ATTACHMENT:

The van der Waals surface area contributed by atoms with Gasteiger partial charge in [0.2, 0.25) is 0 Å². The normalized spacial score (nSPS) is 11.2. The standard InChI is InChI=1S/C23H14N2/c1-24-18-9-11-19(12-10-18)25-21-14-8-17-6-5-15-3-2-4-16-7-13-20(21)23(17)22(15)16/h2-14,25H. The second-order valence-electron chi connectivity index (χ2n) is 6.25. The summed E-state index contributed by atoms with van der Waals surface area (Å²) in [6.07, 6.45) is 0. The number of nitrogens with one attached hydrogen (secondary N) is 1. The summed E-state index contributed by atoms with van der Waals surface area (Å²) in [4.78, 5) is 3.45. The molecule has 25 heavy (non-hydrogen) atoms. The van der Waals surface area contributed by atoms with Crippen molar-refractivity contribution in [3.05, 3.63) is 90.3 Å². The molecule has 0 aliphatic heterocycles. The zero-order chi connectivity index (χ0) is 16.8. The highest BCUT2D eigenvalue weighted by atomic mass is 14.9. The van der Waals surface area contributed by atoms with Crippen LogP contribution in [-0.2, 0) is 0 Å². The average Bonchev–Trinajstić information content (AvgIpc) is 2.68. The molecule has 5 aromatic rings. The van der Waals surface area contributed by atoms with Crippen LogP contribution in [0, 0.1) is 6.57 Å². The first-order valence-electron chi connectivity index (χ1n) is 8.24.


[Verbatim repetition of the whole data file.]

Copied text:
The van der Waals surface area contributed by atoms with Gasteiger partial charge in [0.2, 0.25) is 0 Å². The normalized spacial score (nSPS) is 11.2. The standard InChI is InChI=1S/C23H14N2/c1-24-18-9-11-19(12-10-18)25-21-14-8-17-6-5-15-3-2-4-16-7-13-20(21)23(17)22(15)16/h2-14,25H. The second-order valence-electron chi connectivity index (χ2n) is 6.25. The summed E-state index contributed by atoms with van der Waals surface area (Å²) in [6.07, 6.45) is 0. The number of nitrogens with one attached hydrogen (secondary N) is 1. The summed E-state index contributed by atoms with van der Waals surface area (Å²) in [4.78, 5) is 3.45. The molecule has 25 heavy (non-hydrogen) atoms. The van der Waals surface area contributed by atoms with Crippen molar-refractivity contribution in [3.05, 3.63) is 90.3 Å². The molecule has 0 aliphatic heterocycles. The zero-order chi connectivity index (χ0) is 16.8. The highest BCUT2D eigenvalue weighted by atomic mass is 14.9. The van der Waals surface area contributed by atoms with Crippen LogP contribution in [-0.2, 0) is 0 Å². The average Bonchev–Trinajstić information content (AvgIpc) is 2.68. The molecule has 5 aromatic rings. The van der Waals surface area contributed by atoms with Crippen LogP contribution in [0, 0.1) is 6.57 Å². The first-order valence-electron chi connectivity index (χ1n) is 8.24.